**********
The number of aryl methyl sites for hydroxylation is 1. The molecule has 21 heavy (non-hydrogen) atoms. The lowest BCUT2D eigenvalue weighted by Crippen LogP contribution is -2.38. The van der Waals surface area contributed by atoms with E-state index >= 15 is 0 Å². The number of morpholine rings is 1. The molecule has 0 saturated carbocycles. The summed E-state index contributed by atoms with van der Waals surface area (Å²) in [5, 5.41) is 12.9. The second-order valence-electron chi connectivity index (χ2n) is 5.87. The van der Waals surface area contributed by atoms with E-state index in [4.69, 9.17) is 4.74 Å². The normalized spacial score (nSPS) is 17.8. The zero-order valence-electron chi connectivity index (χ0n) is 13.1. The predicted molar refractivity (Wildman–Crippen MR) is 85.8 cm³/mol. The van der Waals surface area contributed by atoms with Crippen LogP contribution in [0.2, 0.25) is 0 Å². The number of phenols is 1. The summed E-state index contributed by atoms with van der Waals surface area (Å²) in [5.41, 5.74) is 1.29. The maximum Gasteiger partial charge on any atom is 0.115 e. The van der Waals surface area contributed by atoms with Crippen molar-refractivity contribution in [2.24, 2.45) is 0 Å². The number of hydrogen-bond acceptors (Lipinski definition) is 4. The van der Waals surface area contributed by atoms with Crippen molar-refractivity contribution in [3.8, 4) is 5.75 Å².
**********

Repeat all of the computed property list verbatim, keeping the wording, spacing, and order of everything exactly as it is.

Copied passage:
The number of aryl methyl sites for hydroxylation is 1. The molecule has 21 heavy (non-hydrogen) atoms. The lowest BCUT2D eigenvalue weighted by Crippen LogP contribution is -2.38. The van der Waals surface area contributed by atoms with E-state index >= 15 is 0 Å². The number of morpholine rings is 1. The molecule has 0 saturated carbocycles. The summed E-state index contributed by atoms with van der Waals surface area (Å²) in [5, 5.41) is 12.9. The second-order valence-electron chi connectivity index (χ2n) is 5.87. The van der Waals surface area contributed by atoms with E-state index in [4.69, 9.17) is 4.74 Å². The normalized spacial score (nSPS) is 17.8. The zero-order valence-electron chi connectivity index (χ0n) is 13.1. The predicted molar refractivity (Wildman–Crippen MR) is 85.8 cm³/mol. The van der Waals surface area contributed by atoms with Crippen LogP contribution in [0.2, 0.25) is 0 Å². The number of phenols is 1. The summed E-state index contributed by atoms with van der Waals surface area (Å²) in [5.41, 5.74) is 1.29. The maximum Gasteiger partial charge on any atom is 0.115 e. The van der Waals surface area contributed by atoms with Crippen molar-refractivity contribution in [2.24, 2.45) is 0 Å². The number of hydrogen-bond acceptors (Lipinski definition) is 4. The van der Waals surface area contributed by atoms with Crippen molar-refractivity contribution in [3.8, 4) is 5.75 Å².